Dealing with insurance adjusters

Page 5 of 5  


Another reason to use a good broker. Being independent of the insurance companies, and working for YOU, not the insurance company, they can help you be sure you are getting the insurance you need, and understand your coverage. Yes, there are useless brokers out there, but on the whole you are generally farther ahead with a broker than withan agent. ( or a direct-sale over-the-phone company)

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wrote:

Stop attempting to negotiate. Contact your state insurance commission. Be prepared to divulge the name of your insurer. Keep detailed records of all your contacts. -----
- gpsman
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snipped-for-privacy@optonline.net wrote:

And then they will only pay to replace the one slope, ie section.

Sounds as if she probably is in the ballpark, and you're looking to get something for nothing.
I suppose if you got in a fender bender, you would want the entire car replaced. Insurance companies only replace what is damaged.
Quit trying to get a handout, and get a job.
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snipped-for-privacy@attt.bizz wrote:

He has a job, and he wisely uses some of the money that he earns to purchase insurance coverage for the property that he owns. All he is doing is asking the insurance company to do their job, do what he pays his insurance premiums for, and make him whole by covering the reasonable costs that he will incur to repair the damage that was caused by the covered hazard (the storm).
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ase

sking

e

Thank you. That's exactly how I saw it. Apparently in krw's simple mind, he agrees that the correct way to figure out painting costs is to take the area of a wall, then subtract the area of the 7 windows and 2 doors. Then multiply the small area left by the cheapest per square foot painting cost, like a builder would pay to have wide open walls sprayed white, with no flooring, etc in to even worry about. Then say it costs very little, because there is little wall area left. Those windows and doors add $$$ because of all the cutting in that's involved. If it was just an open wall, you could roll it in minutes and the cost of labor exceeds the cost of the paint saved. That's how you lowball $600 or $1100 for a job that should be several times that. How many trips for example does it take to do this job because stuff has to be done in sequence:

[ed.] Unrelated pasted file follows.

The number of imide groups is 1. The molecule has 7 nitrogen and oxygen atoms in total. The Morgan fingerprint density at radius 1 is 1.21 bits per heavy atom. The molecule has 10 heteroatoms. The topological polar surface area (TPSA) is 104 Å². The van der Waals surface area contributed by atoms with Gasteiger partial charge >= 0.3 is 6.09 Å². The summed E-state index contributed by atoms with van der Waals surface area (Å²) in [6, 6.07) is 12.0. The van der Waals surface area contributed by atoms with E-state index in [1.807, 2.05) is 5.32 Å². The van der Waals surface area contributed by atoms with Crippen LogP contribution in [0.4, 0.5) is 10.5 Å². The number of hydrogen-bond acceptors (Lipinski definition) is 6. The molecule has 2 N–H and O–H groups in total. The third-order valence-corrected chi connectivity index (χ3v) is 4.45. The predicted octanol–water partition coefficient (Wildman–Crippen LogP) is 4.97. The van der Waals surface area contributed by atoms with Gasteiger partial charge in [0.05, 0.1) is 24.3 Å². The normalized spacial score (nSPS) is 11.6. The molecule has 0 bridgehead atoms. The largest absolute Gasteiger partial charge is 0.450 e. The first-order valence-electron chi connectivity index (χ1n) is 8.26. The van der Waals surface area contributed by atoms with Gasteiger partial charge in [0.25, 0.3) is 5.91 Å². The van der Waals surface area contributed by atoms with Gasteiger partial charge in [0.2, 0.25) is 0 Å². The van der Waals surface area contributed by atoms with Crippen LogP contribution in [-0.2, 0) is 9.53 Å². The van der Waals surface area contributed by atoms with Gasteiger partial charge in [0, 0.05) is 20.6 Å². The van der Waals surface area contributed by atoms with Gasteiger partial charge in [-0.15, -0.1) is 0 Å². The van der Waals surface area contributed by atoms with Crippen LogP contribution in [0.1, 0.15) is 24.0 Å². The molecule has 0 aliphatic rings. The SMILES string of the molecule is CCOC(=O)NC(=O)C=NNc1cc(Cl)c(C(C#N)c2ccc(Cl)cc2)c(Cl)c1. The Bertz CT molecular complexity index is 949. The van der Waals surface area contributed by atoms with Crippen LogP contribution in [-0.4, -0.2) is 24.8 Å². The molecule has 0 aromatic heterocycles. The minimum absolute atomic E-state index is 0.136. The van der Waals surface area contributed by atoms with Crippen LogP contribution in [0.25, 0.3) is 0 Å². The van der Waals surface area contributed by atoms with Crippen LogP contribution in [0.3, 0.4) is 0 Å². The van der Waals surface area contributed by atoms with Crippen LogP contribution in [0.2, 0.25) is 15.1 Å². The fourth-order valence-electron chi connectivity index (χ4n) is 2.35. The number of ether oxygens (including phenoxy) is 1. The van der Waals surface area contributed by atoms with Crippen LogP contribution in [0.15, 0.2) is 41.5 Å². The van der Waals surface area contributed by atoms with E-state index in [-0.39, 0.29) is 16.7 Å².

Re-tape drywall, 3 coats of mud Apply stainkiller Two coats of paint
krw as usual is an obnoxious fool
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On Wed, 20 Mar 2013 09:15:50 -0700 (PDT), " snipped-for-privacy@optonline.net"

Idiot. It's HomoGay playing his childish games.

Good God, you're dense, Trader!
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In the case of a car, the insurance co pays the body repairman to paint what needs to be painted to make it match - and SOME colours of some paints are "whole job", some you can do a "full panel" without blending, and some you can patch a panel.
Personally I do NOT allow any blending. Full panel - no blend, or patch the panel - preferably full panel. Today's paints don't fade much, so even on a 17 year old vehicle a good match is not difficult at all on an OEM finish.
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uld

Get your head out of your ass and go fuck yourself.
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snipped-for-privacy@optonline.net wrote:

Bite me, you free-loader. You're the reason *YOUR* insurance is high.
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On Wed, 20 Mar 2013 09:05:14 -0700 (PDT), " snipped-for-privacy@optonline.net"

Trader, do pull your head out of your ass some day and take a breath. The world doesn't really stink as bad as New Jersey.
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wrote:

I see HomoGay is impersonating me again. He *loves* me, but he's not my type.
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snipped-for-privacy@optonline.net wrote: